Interview with A Streetcar Named Hot Tin Menagerie
ITS talks to the creative team (Cale Bain, Maddie Parker and Anna Renzenbrink) behind the improvised Tennessee Williams play, A Streetcar Named Hot Tin Menagerie in the lead up to it’s return season at the Sydney Fringe 2019.
Who’s idea was A Streetcar Named Hot Tin Menagerie? How was the show dreamed up?
Maddie: Streetcar was the brainchild of ITS faculty and Ensemble member Anna Renzenbrink, and then Artistic Director Cale Bain (although the name was entirely Cale’s doing).
Cale: From memory, I’d wanted to do this show for a while and hadn’t had the time but when Anna came to town, with her experience in narrative and genre, it seemed like a no-brainer. I asked, she was keen and Maddie jumped on board as producer, then they made the magic happen!
Anna: Performing improvised plays in the style of a specific playwright is a well-established tradition in other cities, especially in LA and Austin. Why not in Sydney!
Maddie: I’d say because long-form narrative genre improv can be improv at its most impressive, and is something lots of us had previous experience with, but wasn’t something ITS had done much of as a company. We picked Tennessee Williams because his work is so well-known and recognisable, which gives us really broad scope to play within his style.
What made you want to be faithful to Tennesseee’s style rather than doing a straight-up parody?
Maddie: Parody can often be shallow and relies on clichés and gags, but the style of Tennessee Williams is so rich, so it’s much more exciting and interesting as performers to really delve into the style and play faithfully within it. His plays explore really universal human themes, which allows us to do the same and to find moments of real emotion in each show. It means we can do this show over and over and never run out of ideas or material.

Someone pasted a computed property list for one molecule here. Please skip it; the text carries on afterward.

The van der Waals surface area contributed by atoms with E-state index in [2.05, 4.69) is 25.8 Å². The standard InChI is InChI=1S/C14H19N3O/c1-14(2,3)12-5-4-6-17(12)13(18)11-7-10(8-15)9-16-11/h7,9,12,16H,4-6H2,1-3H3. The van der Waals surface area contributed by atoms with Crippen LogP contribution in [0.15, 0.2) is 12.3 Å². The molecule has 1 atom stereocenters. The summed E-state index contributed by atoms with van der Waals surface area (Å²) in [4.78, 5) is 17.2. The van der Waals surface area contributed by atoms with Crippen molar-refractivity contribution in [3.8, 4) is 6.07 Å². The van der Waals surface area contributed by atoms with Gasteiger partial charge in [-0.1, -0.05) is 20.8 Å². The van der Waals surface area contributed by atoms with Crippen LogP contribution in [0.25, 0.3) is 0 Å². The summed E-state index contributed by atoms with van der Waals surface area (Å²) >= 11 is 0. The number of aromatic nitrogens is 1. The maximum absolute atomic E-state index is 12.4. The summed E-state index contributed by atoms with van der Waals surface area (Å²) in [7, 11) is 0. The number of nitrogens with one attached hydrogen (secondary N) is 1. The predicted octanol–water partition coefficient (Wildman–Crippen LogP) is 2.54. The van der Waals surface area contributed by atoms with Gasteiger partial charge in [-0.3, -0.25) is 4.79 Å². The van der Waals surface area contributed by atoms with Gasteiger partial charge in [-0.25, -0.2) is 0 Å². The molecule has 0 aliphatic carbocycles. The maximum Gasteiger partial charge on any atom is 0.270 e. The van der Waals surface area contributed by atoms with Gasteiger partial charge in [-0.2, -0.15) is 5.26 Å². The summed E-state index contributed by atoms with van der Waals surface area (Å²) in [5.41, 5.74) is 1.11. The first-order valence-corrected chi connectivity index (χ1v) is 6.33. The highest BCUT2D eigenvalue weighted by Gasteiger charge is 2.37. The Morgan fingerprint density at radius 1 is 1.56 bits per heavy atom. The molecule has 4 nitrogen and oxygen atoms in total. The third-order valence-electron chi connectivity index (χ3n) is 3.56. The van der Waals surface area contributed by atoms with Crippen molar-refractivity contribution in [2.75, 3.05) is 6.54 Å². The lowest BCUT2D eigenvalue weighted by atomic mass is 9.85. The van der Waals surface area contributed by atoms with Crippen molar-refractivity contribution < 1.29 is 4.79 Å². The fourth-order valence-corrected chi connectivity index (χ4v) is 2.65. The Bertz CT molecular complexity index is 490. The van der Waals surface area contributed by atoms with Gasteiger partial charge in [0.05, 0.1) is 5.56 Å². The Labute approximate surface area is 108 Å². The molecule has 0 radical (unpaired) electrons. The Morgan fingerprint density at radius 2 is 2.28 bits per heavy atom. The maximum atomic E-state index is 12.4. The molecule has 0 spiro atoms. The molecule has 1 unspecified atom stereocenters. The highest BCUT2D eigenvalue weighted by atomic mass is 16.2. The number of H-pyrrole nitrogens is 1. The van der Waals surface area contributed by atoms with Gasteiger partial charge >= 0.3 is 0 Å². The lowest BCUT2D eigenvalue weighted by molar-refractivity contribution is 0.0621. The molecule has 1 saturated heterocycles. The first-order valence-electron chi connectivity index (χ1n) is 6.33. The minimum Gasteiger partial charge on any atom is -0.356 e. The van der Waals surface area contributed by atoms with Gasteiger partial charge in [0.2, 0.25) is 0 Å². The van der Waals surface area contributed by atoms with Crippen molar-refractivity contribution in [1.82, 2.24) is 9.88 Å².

Anna: We chose Tennessee Williams because the Southern drawl, clever language and the tortured characters are very recognisable thanks to film adaptations of his plays. There’s room to honour the themes of the stories and add in the mischief and humour that naturally comes with making scripts up on the spot. Tennessee Williams was more appealing and forgiving than improvised Ibsen or Chekhov!
Cale: With Tennessee there’s the opportunity to go in depth with characters that can swing between vulnerable and dangerous, loving and kooky in through completely human stories. There’s simplicities in movement and setting that make Tennessee Williams plays very accessible to players and audiences alike and that never undermines the weight of the tragedy and comedy.
It’s our shared intention both to honour Tennessee Williams, not to spoof or parody. Like Anna said, it’s going to have humour by virtue of it being improv, by virtue of the fact that no one knows what’s coming and that anticipation for the unexpected can’t help but be released in laughter despite the fact that there’s also maybe heartbreak or treachery or debauchery. There’s just so much in Tennessee Williams’ work that is eternal and there are such great characters to play with.
What goes in to creating a show such as this?
Maddie: A lot of rehearsal, which surprises a lot of people! But it takes a huge amount of work and commitment to be able to create a whole play from scratch on stage each night. The first part of every rehearsal is just familiarising ourselves with the hallmarks of the genre; because Tennessee’s work is so well-known, we have to get it right. A lot of rehearsal time goes into the language, just practising speaking like a Tennessee Williams character – while we can’t just learn lines, we need to be really comfortable with the dialect.
Then we rehearse the show format over and over to get the dramaturgical element right. Because we’re crafting the story on the fly, we need to be good at shaping the narrative arc as we go: bringing together disparate characters to weave together into a coherent storyline, maintaining the tension, and pacing the show to wrap it all up within 50 minutes. It’s a delicate balancing act!
It’s also important that we work together as an ensemble as much as possible in the lead up to the show, because the show can incorporate onstage intimacy and stage violence, so it’s important that we are all comfortable and trust each other enough to let these moments arise naturally.
What have been the reactions from audiences attending the show?
Maddie: Overwhelmingly positive! Many people have been surprised by how moving and emotional the show is, because they expect improv to always be comedic – they’ve never seen theatrical or dramatic improv before, and because we manage to tell a coherent story, they can’t believe it’s not rehearsed!
You can see A Streetcar Named Hot Tin Menagerie on the 26th – 29th September at 8pm (6:30pm on the 29th) at Fringe HQ – New Blood Theatre, 24 Bayswater Rd, Potts Point. Tix via the Sydney Fringe website.
The 2019 cast includes Alex Smith, Anna Renzenbrink, Charlotte Salusinszky, Ciaran Magee, Edan B Lacey, Jack Gorman, Kate Coates, Maddie Parker, Orya Heather, Owen Vandenberg, Scott Sheridan and Steve Kimmens.